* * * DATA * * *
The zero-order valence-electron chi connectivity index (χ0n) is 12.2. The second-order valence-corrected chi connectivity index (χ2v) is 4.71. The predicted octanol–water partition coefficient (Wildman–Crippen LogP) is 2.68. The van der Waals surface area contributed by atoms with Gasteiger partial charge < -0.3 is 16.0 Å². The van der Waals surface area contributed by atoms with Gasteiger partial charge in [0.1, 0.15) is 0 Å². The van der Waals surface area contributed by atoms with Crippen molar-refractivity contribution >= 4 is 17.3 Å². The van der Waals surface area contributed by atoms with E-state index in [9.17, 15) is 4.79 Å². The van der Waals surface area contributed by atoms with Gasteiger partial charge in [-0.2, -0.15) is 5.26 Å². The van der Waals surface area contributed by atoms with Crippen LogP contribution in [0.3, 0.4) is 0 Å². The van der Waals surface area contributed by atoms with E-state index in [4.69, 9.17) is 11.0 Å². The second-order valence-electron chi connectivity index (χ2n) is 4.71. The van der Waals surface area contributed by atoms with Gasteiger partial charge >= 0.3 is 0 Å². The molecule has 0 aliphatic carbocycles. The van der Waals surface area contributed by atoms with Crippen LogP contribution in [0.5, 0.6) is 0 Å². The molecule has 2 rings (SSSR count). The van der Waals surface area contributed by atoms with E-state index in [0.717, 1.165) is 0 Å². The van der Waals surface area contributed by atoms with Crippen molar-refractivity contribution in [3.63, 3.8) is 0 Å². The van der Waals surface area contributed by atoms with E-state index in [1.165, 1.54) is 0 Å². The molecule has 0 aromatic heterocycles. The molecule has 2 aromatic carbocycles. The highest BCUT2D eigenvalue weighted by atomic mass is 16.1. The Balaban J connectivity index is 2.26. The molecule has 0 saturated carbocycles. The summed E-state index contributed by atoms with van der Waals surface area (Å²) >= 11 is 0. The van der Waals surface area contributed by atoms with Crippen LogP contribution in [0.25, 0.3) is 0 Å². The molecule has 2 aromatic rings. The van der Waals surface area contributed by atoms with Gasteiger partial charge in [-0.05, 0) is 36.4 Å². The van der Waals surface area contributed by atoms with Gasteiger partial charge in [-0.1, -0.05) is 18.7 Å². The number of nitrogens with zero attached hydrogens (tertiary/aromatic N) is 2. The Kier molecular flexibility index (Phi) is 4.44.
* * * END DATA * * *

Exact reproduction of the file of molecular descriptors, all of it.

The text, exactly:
The zero-order valence-electron chi connectivity index (χ0n) is 12.2. The second-order valence-corrected chi connectivity index (χ2v) is 4.71. The predicted octanol–water partition coefficient (Wildman–Crippen LogP) is 2.68. The van der Waals surface area contributed by atoms with Gasteiger partial charge < -0.3 is 16.0 Å². The van der Waals surface area contributed by atoms with Gasteiger partial charge in [0.1, 0.15) is 0 Å². The van der Waals surface area contributed by atoms with Crippen molar-refractivity contribution >= 4 is 17.3 Å². The van der Waals surface area contributed by atoms with E-state index in [9.17, 15) is 4.79 Å². The van der Waals surface area contributed by atoms with Gasteiger partial charge in [-0.2, -0.15) is 5.26 Å². The van der Waals surface area contributed by atoms with Crippen LogP contribution in [0.3, 0.4) is 0 Å². The van der Waals surface area contributed by atoms with E-state index in [4.69, 9.17) is 11.0 Å². The second-order valence-electron chi connectivity index (χ2n) is 4.71. The van der Waals surface area contributed by atoms with Gasteiger partial charge >= 0.3 is 0 Å². The molecule has 0 aliphatic carbocycles. The van der Waals surface area contributed by atoms with Crippen LogP contribution in [0.5, 0.6) is 0 Å². The molecule has 2 rings (SSSR count). The van der Waals surface area contributed by atoms with E-state index in [0.717, 1.165) is 0 Å². The van der Waals surface area contributed by atoms with Crippen molar-refractivity contribution in [3.63, 3.8) is 0 Å². The van der Waals surface area contributed by atoms with E-state index in [1.165, 1.54) is 0 Å². The molecule has 0 aromatic heterocycles. The molecule has 2 aromatic carbocycles. The highest BCUT2D eigenvalue weighted by atomic mass is 16.1. The Balaban J connectivity index is 2.26. The molecule has 0 saturated carbocycles. The summed E-state index contributed by atoms with van der Waals surface area (Å²) >= 11 is 0. The van der Waals surface area contributed by atoms with Crippen LogP contribution in [0.25, 0.3) is 0 Å². The molecule has 2 aromatic rings. The van der Waals surface area contributed by atoms with Gasteiger partial charge in [-0.05, 0) is 36.4 Å². The van der Waals surface area contributed by atoms with Gasteiger partial charge in [-0.1, -0.05) is 18.7 Å². The number of nitrogens with zero attached hydrogens (tertiary/aromatic N) is 2. The Kier molecular flexibility index (Phi) is 4.44.